The post below this introductory paragraph was published almost a year ago. Yesterday, my fears became reality in ProPublica’s article on the rise of controlled substances through medicare, “As Controlled Substance Use Rises in Medicare, Prolific Prescribers Face More Scrutiny.” Although the statistics used in this article was before the ACA went into effect; the same potential for abuse and abuse has been established through this reportage. Under-served communities have suffered enough without a new host of drug addictions plaguing them. I applaud this investigative piece and pray it truly reflects an overwhelming overtone of scrutiny to prevent a new generation of heroin addicts. On the other hand, I also pray that alternative treatments, health and wellness methods of healing the wounds of chronic community trauma will become the norm over prescription drugs for all! Below is my original post on this issue:
In light of the new Affordable Care Act, I have been analyzing what could be unintended consequences of providing health care and mental health care to populations that have not had previous access to these resources. The historical trend for medical providers has been to take the quick route in treatment through the medical model. For this reason it is vital that all public health leaders, health care providers, program designers and policymakers be critically aware of what could be our next health care crisis through the possible escalating of profiteering by the Health Disparities Industry.
I was first made aware of the possibility of a medically-induced crisis in 2013 while conducting a mental health assessment of public housing residents. During interviews, several residents expressed disappointment in the one available mental health clinic; with clinicians that had a standard procedure of dispensing medications. Some residents avoided this clinic to address their mental health needs and instead, expressed the strong desire for counseling services. Consequently, I started imagining the future of mental health and medical providers lacking resources, without systems in place to handle the immense needs associated with deferred mental health and wellness care in vulnerable urban populations; populations rife with ongoing family and community trauma. They avoided this clinic to address their mental health needs and instead, expressed the strong desire for counseling services.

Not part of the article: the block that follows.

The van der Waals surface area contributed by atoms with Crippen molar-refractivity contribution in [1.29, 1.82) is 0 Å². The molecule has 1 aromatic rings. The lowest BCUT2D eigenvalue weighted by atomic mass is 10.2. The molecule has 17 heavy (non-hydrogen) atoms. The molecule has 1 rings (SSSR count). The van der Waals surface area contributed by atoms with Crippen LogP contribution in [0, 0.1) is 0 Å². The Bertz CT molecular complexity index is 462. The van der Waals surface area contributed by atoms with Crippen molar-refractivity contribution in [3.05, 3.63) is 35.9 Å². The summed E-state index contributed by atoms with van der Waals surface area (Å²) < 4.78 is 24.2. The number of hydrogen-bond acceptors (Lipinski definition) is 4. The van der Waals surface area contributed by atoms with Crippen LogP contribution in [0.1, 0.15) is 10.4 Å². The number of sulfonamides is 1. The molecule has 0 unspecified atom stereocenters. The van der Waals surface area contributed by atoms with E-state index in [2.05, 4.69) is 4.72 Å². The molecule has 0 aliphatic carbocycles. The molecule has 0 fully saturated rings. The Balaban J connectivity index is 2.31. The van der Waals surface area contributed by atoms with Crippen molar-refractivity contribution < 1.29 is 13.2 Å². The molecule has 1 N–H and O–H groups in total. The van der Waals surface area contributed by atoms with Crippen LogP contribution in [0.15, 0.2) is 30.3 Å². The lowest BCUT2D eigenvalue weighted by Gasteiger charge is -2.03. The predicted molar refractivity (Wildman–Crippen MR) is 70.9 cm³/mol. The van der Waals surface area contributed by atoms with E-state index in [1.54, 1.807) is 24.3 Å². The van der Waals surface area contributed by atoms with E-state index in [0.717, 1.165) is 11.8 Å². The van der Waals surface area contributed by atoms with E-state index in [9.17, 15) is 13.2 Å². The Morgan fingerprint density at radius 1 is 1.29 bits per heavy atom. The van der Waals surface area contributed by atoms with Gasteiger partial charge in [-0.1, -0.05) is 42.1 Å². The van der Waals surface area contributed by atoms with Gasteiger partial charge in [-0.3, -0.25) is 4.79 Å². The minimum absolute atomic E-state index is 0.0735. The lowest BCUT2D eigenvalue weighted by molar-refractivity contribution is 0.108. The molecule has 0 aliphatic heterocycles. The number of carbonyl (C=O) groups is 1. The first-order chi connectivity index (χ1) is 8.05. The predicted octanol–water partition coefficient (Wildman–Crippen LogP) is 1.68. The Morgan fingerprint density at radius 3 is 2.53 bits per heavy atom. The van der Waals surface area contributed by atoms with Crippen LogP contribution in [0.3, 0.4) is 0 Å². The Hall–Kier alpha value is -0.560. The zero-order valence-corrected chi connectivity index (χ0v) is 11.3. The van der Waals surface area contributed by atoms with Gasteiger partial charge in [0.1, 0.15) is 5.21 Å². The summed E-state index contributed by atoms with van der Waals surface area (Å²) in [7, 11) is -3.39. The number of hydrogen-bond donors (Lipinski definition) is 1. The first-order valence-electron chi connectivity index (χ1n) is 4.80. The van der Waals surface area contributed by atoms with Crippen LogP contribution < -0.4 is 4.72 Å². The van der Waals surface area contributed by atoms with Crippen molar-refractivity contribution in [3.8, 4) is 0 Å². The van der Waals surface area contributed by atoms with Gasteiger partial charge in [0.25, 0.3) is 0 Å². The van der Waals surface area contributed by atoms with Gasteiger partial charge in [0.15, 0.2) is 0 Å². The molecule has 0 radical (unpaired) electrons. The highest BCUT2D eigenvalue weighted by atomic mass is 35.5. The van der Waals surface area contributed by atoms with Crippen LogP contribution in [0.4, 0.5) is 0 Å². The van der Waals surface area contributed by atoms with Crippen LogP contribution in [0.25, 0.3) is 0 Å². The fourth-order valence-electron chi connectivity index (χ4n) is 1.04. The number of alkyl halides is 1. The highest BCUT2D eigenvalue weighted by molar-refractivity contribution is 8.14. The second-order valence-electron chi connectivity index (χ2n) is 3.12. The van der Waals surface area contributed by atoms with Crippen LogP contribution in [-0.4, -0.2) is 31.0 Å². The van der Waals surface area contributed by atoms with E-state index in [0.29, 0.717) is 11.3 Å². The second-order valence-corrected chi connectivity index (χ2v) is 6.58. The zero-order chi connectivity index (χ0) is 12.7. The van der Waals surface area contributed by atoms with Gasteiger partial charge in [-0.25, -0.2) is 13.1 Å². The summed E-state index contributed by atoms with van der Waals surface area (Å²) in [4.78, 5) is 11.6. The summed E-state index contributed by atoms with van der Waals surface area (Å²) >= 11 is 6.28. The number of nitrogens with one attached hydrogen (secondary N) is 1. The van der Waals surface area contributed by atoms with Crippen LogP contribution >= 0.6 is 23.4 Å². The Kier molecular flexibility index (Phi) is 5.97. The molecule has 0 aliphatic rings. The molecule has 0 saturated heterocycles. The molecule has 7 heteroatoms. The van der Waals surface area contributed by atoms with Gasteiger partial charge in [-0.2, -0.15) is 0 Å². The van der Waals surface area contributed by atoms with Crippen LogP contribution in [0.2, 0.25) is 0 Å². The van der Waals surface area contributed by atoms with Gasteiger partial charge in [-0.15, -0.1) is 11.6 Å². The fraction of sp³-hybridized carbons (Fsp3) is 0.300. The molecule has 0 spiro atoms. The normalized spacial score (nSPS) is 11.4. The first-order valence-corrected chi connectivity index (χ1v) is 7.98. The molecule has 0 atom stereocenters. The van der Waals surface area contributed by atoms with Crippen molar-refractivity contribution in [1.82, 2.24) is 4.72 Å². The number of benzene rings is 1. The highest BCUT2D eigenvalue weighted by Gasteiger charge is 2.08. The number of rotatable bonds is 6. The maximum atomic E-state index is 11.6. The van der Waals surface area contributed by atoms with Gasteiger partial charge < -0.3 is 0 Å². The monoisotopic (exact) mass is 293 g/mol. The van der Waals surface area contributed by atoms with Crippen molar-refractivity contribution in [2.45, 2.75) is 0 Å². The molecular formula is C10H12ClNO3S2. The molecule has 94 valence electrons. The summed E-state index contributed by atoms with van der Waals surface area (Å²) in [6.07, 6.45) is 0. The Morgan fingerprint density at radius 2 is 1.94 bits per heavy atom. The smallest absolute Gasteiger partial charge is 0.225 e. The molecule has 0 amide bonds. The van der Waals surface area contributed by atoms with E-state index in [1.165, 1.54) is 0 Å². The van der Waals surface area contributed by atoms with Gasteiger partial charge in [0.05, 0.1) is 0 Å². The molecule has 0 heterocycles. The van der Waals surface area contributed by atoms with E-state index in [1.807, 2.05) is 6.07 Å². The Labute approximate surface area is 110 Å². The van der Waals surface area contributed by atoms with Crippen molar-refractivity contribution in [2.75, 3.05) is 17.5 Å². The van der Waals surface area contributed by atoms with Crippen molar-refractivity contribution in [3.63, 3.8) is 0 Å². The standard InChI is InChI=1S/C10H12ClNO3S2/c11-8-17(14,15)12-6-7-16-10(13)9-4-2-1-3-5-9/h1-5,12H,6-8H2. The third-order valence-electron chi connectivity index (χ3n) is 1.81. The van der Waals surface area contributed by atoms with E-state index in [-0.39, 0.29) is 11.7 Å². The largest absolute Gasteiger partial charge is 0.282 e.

Prescribing medications could quickly become the default as a quick fix, making it easy for more pharmaceuticals to slip into urban environments, merely replacing illegal with legal drugs; with guaranteed payment through the ACA. We have already seen the suburban heroin epidemic resulting from a similar pattern of treatment with painkillers. A new, national explosion of ‘legal’ drug addicts will further traumatize families and communities. Legal or illegal, treating mental health challenges primarily through a medical model is a lose-lose; especially if mental health symptoms are PTSD the result of persistent, un-addressed personal and/or community trauma. If providers do not have the built in resources to address trauma with counseling and coping skills along with supportive upstream policies to prevent trauma from occurring, we as a nation will be suffering a host of much more costly side effects down the road from this oversight.